A reasonable conclusion to make is that the new barrier for the EIC Accelerator is not the chasing of decimal points (i.e. a 2020 score of 13.7 could be invited to the interviews while 13.6 is not) but the effort applied to preparing the proposal documents for each step. Since many companies have no interest in spending such an extreme effort for almost a year, the pool of serious applicants will be minimized. If this is a good process will remain to be seen but, clearly, the European Innovation Council is not afraid to innovate.
Note: As this was the first cut-off of the new EIC Accelerator, the success rates and budget allocation might differ greatly for the October deadline and those in 2022.
The EIC has managed to gain a 20% ratio for female entrepreneurs amongst all beneficiaries (i.e. female CEO’s) due to its strict gender equity goals.
Top 3 Countries
Clear winners during this 2021 Call in June were France (18% of the successful beneficiaries), Germany (17%) and the Netherlands (12%).
Type of Funding
92% of successful applicants received both grant and equity financing (blended finance) according to the EIC’s Twitter account but this data does not seem to fit the beneficiaries list. The more accurate and official list of all beneficiaries shows the following statistic:
- 31/65 blended (48%)
- 5/65 grant-only (8%)
- 24/65 grant-first (37%)
- 5/65 equity-only (8%)
Note: The given statistics of 92% of applicants receiving grant and equity financing would fit if either the 8% grant-only or the 8% equity-only was excluded from the total. Although, this does not seem to yield an accurate statement and is likely an error.
EIC Accelerator Success: STABL Energy GmbH
One of the 11 funded German projects is STABL Energy GmbH which has been among the 5% of selected applicants. During the 6 month process after Step 1 opened in April 2021, they were able to successfully pass all three Steps of the EIC Accelerator evaluation and succeed in securing blended financing under the EIC.
STABL is developing innovative power electronics for Battery Energy Storage Systems (BESS) and, with their modular approach, they are able to deliver unprecedented benefits to the industry such as higher energy efficiency, software control, unique data services and lifecycle extensions through second-life use cases.
Why STABL was the perfect fit for the EIC Accelerator
STABL is enabling a sustainable, versatile and future-proof energy storage ecosystem that serves all relevant industries such as utilities, renewables and electric transport. As such, it was able to be part of the Green Deal Strategic Challenge and was an ideal fit for the subsegment of Battery and Energy Storage which was amongst the preferred project types (read: EIC Accelerator Work Programme).
In addition, STABL is a startup with high-level partnerships, traction and an excellent management team. The EIC aims to fund ambitious companies such as STABL that have a strong vision and the capability to realise them as well as the ability to change the European technological landscape for the better.
Note: Segler Consulting has supported STABL Energy GmbH for the entire application process.
These tips are not only useful for European startups, professional writers, consultants and Small and Medium-Sized Enterprises (SME) but are generally recommended when writing a business plan or investor documents.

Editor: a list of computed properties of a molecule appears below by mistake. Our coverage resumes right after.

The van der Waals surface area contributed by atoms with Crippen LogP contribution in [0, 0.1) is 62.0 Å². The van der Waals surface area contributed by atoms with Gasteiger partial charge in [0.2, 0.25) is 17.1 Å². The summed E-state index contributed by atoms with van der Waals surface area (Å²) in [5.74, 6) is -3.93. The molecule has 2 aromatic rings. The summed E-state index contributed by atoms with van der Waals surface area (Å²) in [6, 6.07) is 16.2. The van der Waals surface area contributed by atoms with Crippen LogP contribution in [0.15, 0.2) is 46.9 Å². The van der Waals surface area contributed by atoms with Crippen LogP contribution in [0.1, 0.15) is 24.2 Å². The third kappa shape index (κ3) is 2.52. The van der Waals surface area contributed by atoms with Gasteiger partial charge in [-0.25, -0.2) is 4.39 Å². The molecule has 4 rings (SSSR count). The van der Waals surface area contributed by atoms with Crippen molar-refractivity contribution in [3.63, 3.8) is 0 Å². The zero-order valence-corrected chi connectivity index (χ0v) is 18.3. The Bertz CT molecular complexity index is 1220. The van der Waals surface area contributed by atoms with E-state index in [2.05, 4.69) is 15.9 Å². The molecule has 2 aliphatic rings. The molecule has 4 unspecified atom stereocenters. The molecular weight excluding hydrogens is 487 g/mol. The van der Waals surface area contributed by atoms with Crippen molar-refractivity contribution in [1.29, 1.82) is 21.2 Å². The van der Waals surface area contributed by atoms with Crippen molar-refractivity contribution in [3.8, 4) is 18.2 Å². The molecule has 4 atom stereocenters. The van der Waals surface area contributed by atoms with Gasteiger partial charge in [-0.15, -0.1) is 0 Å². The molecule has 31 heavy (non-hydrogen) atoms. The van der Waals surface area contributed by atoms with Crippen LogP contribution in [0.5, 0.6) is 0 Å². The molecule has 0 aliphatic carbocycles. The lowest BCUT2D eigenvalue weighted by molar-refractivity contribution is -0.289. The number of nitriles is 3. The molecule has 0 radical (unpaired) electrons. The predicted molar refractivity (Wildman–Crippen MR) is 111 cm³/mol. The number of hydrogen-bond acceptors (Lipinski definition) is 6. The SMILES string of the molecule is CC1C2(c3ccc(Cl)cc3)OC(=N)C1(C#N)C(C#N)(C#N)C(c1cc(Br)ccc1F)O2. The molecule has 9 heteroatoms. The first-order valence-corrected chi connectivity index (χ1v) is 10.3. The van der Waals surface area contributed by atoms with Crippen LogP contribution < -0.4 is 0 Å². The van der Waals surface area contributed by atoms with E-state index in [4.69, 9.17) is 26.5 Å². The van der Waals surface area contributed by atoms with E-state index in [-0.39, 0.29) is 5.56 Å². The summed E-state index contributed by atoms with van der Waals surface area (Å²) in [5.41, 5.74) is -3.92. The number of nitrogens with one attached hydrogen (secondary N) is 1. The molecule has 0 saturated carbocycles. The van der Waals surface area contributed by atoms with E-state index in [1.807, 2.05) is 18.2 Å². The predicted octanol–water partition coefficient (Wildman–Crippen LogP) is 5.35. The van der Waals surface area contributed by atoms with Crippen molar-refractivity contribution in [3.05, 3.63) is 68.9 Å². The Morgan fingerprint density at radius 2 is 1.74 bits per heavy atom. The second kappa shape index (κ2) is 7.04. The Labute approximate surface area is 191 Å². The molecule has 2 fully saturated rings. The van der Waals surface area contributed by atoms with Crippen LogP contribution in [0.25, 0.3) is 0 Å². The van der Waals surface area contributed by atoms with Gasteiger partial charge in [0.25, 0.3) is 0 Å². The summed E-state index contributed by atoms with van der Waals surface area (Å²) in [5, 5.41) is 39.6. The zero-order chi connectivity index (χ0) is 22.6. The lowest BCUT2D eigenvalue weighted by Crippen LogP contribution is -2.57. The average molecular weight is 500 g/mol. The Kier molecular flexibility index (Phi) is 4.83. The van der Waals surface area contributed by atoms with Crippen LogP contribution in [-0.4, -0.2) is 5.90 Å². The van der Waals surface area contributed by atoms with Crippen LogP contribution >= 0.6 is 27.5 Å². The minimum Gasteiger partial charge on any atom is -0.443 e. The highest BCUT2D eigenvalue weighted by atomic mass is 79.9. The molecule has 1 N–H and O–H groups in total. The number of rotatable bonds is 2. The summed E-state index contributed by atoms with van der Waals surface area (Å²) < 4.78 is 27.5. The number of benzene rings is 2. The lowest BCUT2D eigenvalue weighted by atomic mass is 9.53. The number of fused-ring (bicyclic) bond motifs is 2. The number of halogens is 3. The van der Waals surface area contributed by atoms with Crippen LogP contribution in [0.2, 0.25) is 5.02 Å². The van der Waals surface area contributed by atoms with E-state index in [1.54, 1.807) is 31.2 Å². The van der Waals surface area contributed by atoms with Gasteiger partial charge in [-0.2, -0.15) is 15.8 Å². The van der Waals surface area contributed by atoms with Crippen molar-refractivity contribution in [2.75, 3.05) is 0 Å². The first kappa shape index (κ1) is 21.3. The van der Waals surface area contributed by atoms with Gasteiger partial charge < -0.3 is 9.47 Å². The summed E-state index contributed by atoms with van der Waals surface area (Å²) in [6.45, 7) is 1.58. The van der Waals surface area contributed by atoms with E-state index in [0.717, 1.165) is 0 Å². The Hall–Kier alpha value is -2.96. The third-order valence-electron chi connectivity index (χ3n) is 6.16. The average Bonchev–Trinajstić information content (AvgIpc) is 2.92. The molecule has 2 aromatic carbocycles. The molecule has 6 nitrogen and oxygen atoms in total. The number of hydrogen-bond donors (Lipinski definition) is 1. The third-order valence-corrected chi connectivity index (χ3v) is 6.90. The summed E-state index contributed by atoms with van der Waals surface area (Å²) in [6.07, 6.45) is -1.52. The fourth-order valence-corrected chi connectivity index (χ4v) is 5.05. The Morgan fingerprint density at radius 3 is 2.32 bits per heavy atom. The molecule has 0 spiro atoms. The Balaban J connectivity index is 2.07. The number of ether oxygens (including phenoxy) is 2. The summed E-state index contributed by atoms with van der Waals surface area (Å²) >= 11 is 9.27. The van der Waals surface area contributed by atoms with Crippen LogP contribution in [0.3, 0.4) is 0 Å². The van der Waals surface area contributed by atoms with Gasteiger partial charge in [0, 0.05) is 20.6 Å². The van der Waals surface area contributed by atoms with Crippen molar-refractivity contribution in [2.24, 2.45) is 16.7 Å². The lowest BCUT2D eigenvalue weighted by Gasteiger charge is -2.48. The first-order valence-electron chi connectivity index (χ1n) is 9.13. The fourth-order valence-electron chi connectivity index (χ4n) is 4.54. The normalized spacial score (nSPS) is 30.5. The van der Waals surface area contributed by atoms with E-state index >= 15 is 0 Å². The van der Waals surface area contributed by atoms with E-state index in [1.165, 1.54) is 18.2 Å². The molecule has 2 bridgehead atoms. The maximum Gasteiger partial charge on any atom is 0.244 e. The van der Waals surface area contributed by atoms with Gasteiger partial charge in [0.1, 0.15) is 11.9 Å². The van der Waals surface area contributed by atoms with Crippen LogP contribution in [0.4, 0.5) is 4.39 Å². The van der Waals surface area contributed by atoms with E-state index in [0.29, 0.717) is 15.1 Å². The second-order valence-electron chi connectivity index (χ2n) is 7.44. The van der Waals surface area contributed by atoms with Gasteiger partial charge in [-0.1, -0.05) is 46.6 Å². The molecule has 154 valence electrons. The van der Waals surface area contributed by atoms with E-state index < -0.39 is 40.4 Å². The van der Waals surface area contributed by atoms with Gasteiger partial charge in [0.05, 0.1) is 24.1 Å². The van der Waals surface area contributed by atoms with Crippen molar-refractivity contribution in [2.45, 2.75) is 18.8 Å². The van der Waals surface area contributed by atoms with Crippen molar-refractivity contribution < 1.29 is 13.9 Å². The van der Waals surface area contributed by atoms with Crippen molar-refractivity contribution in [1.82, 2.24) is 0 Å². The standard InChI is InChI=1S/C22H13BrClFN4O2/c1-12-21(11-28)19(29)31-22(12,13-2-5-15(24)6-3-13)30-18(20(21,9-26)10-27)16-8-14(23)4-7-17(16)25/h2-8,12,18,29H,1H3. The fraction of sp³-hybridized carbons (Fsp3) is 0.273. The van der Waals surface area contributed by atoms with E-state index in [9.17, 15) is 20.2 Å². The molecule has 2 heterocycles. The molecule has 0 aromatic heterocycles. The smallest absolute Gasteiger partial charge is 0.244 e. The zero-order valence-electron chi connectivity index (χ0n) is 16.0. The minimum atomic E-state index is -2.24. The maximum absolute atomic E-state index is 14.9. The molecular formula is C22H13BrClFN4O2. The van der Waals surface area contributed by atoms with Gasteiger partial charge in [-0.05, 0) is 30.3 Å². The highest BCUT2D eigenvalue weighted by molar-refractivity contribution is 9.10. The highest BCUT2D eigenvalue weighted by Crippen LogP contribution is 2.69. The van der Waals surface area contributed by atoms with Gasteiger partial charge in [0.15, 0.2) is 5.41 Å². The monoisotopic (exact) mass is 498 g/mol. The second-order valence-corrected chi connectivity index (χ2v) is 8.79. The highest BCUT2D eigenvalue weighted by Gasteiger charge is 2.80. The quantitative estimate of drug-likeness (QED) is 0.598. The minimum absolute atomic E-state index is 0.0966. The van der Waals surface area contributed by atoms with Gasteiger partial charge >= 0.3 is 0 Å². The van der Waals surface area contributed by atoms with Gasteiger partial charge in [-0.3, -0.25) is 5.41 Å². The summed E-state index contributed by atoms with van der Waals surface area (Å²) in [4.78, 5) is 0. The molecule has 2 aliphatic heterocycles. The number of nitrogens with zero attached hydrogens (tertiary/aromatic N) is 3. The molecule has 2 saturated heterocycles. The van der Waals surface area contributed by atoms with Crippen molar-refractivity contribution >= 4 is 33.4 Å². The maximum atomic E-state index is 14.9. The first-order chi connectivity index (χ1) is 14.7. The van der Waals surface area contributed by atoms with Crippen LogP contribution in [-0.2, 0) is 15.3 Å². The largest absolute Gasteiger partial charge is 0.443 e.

Deadlines: Post-Horizon 2020, the EIC Accelerator accepts Step 1 submissions now while the deadlines for the full applications (Step 2) under Horizon Europe are:
January 11th 2023(only EIC Accelerator Open)
- March 22nd 2023
- June 7th 2023
- October 4th 2023
The Step 1 applications must be submitted weeks in advance of Step 2. The next EIC Accelerator cut-off for Step 2 (full proposal) can be found here. After Brexit, UK companies can still apply to the EIC Accelerator under Horizon Europe albeit with non-dilutive grant applications only - thereby excluding equity-financing.
Contact: You can reach out to us via this contact form to work with a professional consultant.
EU, UK & US Startups: Alternative financing options for EU, UK and US innovation startups are the EIC Pathfinder (combining Future and Emerging Technologies - FET Open & FET Proactive) with €4M per project, Thematic Priorities, European Innovation Partnerships (EIP), Innovate UK with £3M (for UK-companies only) as well as the Small Business Innovation Research (SBIR) and Small Business Technology Transfer (STTR) grants with $1M (for US-companies only).
Any more questions? View the Frequently Asked Questions (FAQ) section.
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by Stephan Segler, PhD
Professional Grant Consultant at Segler Consulting
General information on the EIC Accelerator template, professional grant writing and how to prepare a successful application can be found in the following articles:
- EIC Accelerator Interviews: Pitch Deck vs. Proposal Documents (SME Instrument)
- Choosing a Good Project for the EIC Accelerator (SME Instrument Phase 2)
- The EIC Accelerator Budget: Grant vs. Blended Finance (SME Instrument Phase 2)
- EIC Accelerator – Introduction and Blended Finance (SME Instrument Phase 2)
- EIC-Accelerator Writing: Providing the Missing Link (SME Instrument Phase 2)
- The Biggest Mistakes When Applying to the EIC Accelerator (SME Instrument Phase 2)
- Identifying a Broad Vision for an EIC Accelerator Project (SME Instrument Phase 2)